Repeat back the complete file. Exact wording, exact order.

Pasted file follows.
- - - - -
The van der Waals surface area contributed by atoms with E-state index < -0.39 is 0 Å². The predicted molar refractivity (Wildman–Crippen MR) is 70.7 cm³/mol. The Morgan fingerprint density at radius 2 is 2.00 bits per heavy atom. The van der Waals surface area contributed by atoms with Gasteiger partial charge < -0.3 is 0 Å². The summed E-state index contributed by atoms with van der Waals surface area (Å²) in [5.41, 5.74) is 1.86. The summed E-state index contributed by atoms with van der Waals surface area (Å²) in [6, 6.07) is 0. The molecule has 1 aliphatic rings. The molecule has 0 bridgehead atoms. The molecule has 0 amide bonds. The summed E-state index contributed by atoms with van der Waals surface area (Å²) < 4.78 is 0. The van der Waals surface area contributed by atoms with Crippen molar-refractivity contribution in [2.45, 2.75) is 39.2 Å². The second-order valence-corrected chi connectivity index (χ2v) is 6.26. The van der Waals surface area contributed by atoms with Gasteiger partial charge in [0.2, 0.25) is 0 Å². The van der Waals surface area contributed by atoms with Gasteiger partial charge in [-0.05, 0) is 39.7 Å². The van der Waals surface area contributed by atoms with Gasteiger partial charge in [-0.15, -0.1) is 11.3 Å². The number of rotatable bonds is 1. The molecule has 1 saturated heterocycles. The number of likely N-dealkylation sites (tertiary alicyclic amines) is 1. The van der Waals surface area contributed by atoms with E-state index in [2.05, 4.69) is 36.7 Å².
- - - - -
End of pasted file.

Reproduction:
The van der Waals surface area contributed by atoms with E-state index < -0.39 is 0 Å². The predicted molar refractivity (Wildman–Crippen MR) is 70.7 cm³/mol. The Morgan fingerprint density at radius 2 is 2.00 bits per heavy atom. The van der Waals surface area contributed by atoms with Gasteiger partial charge < -0.3 is 0 Å². The summed E-state index contributed by atoms with van der Waals surface area (Å²) in [5.41, 5.74) is 1.86. The summed E-state index contributed by atoms with van der Waals surface area (Å²) in [6, 6.07) is 0. The molecule has 1 aliphatic rings. The molecule has 0 bridgehead atoms. The molecule has 0 amide bonds. The summed E-state index contributed by atoms with van der Waals surface area (Å²) < 4.78 is 0. The van der Waals surface area contributed by atoms with Crippen molar-refractivity contribution in [2.45, 2.75) is 39.2 Å². The second-order valence-corrected chi connectivity index (χ2v) is 6.26. The van der Waals surface area contributed by atoms with Gasteiger partial charge in [0.2, 0.25) is 0 Å². The van der Waals surface area contributed by atoms with Gasteiger partial charge in [-0.05, 0) is 39.7 Å². The van der Waals surface area contributed by atoms with Gasteiger partial charge in [-0.15, -0.1) is 11.3 Å². The number of rotatable bonds is 1. The molecule has 1 saturated heterocycles. The number of likely N-dealkylation sites (tertiary alicyclic amines) is 1. The van der Waals surface area contributed by atoms with E-state index in [2.05, 4.69) is 36.7 Å².